Tuesday, May 31, 2011

Valentino Achak Deng

Country of origin: Sudan

Valentino Achak Deng, co-founder, was born in Southern Sudan, in the village of Marial Bai. He fled Sudan in the late 1980’s during civil war, when his village was destroyed by murahaleen—the same type of militia that currently terrorize Darfur. Deng spent nine years in Ethiopian and Kenyan refugee camps, where he worked for the UNHCR as a social advocate and reproductive health educator. In 2001 he resettled to Atlanta. Deng has toured the country speaking about his life in Sudan, his experience as a refugee, and his collaboration with author Dave Eggers on What Is the What, the novelized version of Deng’s life story. As a leader in the Sudanese diaspora, Deng advocates for the universal right to education and the freedom of his people in Sudan. In 2006, Deng and Eggers established the Valentino Achak Deng Foundation to help rebuild Sudanese communities by increasing access to educational opportunities. The Foundation’s first major initiative is to create a viable and community-driven educational center in Marial Bai.

This is from the The Valentino Achak Deng Foundation website, which is "a nonprofit organization working to increase access to education in post-conflict Southern Sudan by building schools, libraries, teacher-training institutes, and community centers."

Monday, May 30, 2011

Jhumpa Lahiri

Country of origin: England

Jhumpa Lahiri (Bengali: ঝুম্পা লাহিড়ী; born on July 11, 1967) is an Indian American author. Lahiri's debut short story collection, Interpreter of Maladies (1999), won the 2000 Pulitzer Prize for Fiction, and her first novel, The Namesake (2003), was adapted into the popular film of the same name. She was born Nilanjana Sudeshna, which she says are both "good names", but goes by her nickname Jhumpa. Lahiri is a member of the President's Committee on the Arts and Humanities, appointed by U.S. President Barack Obama.


* 1993 – TransAtlantic Award from the Henfield Foundation
* 1999 – O. Henry Award for short story "Interpreter of Maladies"
* 1999 – PEN/Hemingway Award (Best Fiction Debut of the Year) for Interpreter of Maladies
* 1999 – "Interpreter of Maladies" selected as one of Best American Short Stories
* 2000 – Addison Metcalf Award from the American Academy of Arts and Letters
* 2000 – "The Third and Final Continent" selected as one of Best American Short Stories
* 2000 – The New Yorker's Best Debut of the Year for "Interpreter of Maladies"
* 2000 – Pulitzer Prize for Fiction for her debut Interpreter of Maladies
* 2000 – James Beard Foundation's M.F.K. Fisher Distinguished Writing Award for "Indian Takeout" in Food & Wine Magazine
* 2002 – Guggenheim Fellowship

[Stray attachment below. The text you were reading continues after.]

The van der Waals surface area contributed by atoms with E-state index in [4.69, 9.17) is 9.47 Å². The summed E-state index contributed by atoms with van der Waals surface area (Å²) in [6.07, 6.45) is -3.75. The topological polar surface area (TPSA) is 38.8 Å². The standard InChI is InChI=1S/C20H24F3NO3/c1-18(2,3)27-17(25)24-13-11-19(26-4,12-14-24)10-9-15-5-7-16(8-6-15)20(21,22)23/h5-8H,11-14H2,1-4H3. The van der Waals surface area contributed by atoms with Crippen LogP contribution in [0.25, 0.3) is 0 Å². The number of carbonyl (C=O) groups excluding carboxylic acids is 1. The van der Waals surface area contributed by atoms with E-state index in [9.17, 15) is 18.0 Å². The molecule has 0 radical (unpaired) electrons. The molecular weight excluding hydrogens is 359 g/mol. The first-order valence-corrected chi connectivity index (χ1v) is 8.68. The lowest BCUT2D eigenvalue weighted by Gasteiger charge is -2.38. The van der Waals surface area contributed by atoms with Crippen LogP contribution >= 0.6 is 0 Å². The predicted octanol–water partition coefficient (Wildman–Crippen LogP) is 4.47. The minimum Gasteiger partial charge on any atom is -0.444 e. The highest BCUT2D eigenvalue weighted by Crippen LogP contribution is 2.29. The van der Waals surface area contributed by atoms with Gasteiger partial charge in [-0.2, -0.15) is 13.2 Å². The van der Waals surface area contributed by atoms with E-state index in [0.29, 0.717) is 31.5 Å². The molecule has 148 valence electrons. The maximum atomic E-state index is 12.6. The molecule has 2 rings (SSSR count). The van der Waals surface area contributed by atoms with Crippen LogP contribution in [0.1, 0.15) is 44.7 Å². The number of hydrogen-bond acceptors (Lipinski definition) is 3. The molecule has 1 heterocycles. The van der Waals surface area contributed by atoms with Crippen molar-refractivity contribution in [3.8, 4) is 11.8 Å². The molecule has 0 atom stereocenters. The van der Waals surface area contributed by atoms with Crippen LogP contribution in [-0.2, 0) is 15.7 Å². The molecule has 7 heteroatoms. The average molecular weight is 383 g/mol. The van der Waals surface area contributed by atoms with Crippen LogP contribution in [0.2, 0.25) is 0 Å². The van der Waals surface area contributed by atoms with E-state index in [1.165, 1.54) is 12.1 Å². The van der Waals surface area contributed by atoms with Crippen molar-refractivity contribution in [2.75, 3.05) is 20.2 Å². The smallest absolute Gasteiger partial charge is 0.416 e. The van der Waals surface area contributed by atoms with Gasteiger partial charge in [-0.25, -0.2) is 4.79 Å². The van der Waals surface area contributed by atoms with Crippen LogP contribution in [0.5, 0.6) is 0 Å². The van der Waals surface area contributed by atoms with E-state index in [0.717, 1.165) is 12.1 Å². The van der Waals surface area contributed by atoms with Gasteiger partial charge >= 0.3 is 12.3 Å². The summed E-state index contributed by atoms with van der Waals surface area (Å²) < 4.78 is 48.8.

* 2002 – "Nobody's Business" selected as one of Best American Short Stories
* 2008 – Frank O'Connor International Short Story Award for Unaccustomed Earth
* 2009 – Asian American Literary Award for Unaccustomed Earth

To learn more about Jhumpa Lahiri, visit her page on Wikipedia.

Sunday, May 29, 2011

Patrick Ewing

Country of origin: Jamaica

Patrick Ewing was born in Kingston, Jamaica in 1962. His father, Carl, was a mechanic at the time, and his mother, Dorothy, was a homemaker. Dorothy conceived of a better life for her children in the United States, and she moved to Cambridge, Massachusetts in 1971 to pave the way for a family move there. She took a job as a kitchen worker in a hospital, and brought her family over one by one. In 1975, at twelve years of age, Patrick Ewing joined his mother and four of his siblings who had immigrated before him. His father eventually found work in a rubber hose factory.

Ewing had never even seen a basketball before his arrival in the United States, much less played the game that was later to make him famous. Soccer is the sport most played in Jamaica, and that was the game he played as a youngster. But he became fascinated by basketball only weeks into his new life as an American. Walking past a playground where other children played basketball, he would often stop and watch. One day, he was asked by the other kids if he wanted to join a game, and he began what was to become a career. Playing basketball did not come easily for the future superstar. "I knew that it was something I'd have to work at," he later told Roy S. Johnson in the New York Times.

Patrick Ewing - Born In Jamaica.

In addition to being part of the Olympic gold medal winning basketball team, Patrick Ewing has supported the Children's Health Fund and is a proponent of organ donation, including offering to donate his own kidney to friend and rival Alonzo Mourning back in 2000.

More sources of information for Patrick Ewing can be found at these links:


Saturday, May 28, 2011

Nora Stanton Blatch Barney

Country of origin: England

Nora Stanton Blatch Barney (September 30, 1883 – January 18, 1971) was an American civil engineer, architect, and suffragist.

To read more about Nora Stanton Blatch Barney, visit her page on Wikipedia, or read about her in The First American Women Architects by Sarah Allaback.

Friday, May 27, 2011

Sophia Hayden Bennett

Country of origin: Chile

Her Wikipedia article is as follows:

Sophia Hayden Bennett (October 17, 1868 – February 3, 1953) was the first American woman to receive an architecture degree.